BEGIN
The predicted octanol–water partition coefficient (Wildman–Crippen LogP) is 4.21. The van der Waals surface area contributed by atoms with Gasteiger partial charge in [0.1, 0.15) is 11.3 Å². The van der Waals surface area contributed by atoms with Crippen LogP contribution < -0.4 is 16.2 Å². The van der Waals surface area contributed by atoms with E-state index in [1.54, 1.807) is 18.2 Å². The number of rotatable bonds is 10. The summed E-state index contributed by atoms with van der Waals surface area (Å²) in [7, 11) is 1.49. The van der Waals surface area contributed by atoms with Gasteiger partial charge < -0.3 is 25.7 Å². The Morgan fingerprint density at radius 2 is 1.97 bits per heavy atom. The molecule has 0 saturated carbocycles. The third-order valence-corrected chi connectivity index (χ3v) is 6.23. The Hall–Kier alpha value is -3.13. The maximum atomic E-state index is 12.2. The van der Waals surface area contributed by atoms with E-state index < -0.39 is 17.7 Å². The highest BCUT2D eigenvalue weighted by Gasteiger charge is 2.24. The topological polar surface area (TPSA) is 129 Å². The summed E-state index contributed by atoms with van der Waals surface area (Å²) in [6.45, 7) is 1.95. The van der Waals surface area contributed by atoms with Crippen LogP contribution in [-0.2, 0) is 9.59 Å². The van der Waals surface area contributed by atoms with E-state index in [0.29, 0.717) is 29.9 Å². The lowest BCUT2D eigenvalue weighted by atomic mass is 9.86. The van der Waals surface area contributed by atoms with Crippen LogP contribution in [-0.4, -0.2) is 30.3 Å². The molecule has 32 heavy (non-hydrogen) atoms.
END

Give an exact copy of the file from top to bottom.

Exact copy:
The predicted octanol–water partition coefficient (Wildman–Crippen LogP) is 4.21. The van der Waals surface area contributed by atoms with Gasteiger partial charge in [0.1, 0.15) is 11.3 Å². The van der Waals surface area contributed by atoms with Crippen LogP contribution < -0.4 is 16.2 Å². The van der Waals surface area contributed by atoms with E-state index in [1.54, 1.807) is 18.2 Å². The number of rotatable bonds is 10. The summed E-state index contributed by atoms with van der Waals surface area (Å²) in [7, 11) is 1.49. The van der Waals surface area contributed by atoms with Gasteiger partial charge < -0.3 is 25.7 Å². The Morgan fingerprint density at radius 2 is 1.97 bits per heavy atom. The molecule has 0 saturated carbocycles. The third-order valence-corrected chi connectivity index (χ3v) is 6.23. The Hall–Kier alpha value is -3.13. The maximum atomic E-state index is 12.2. The van der Waals surface area contributed by atoms with E-state index < -0.39 is 17.7 Å². The highest BCUT2D eigenvalue weighted by Gasteiger charge is 2.24. The topological polar surface area (TPSA) is 129 Å². The summed E-state index contributed by atoms with van der Waals surface area (Å²) in [6.45, 7) is 1.95. The van der Waals surface area contributed by atoms with Crippen LogP contribution in [-0.2, 0) is 9.59 Å². The van der Waals surface area contributed by atoms with E-state index in [0.29, 0.717) is 29.9 Å². The lowest BCUT2D eigenvalue weighted by atomic mass is 9.86. The van der Waals surface area contributed by atoms with Crippen LogP contribution in [-0.4, -0.2) is 30.3 Å². The molecule has 32 heavy (non-hydrogen) atoms.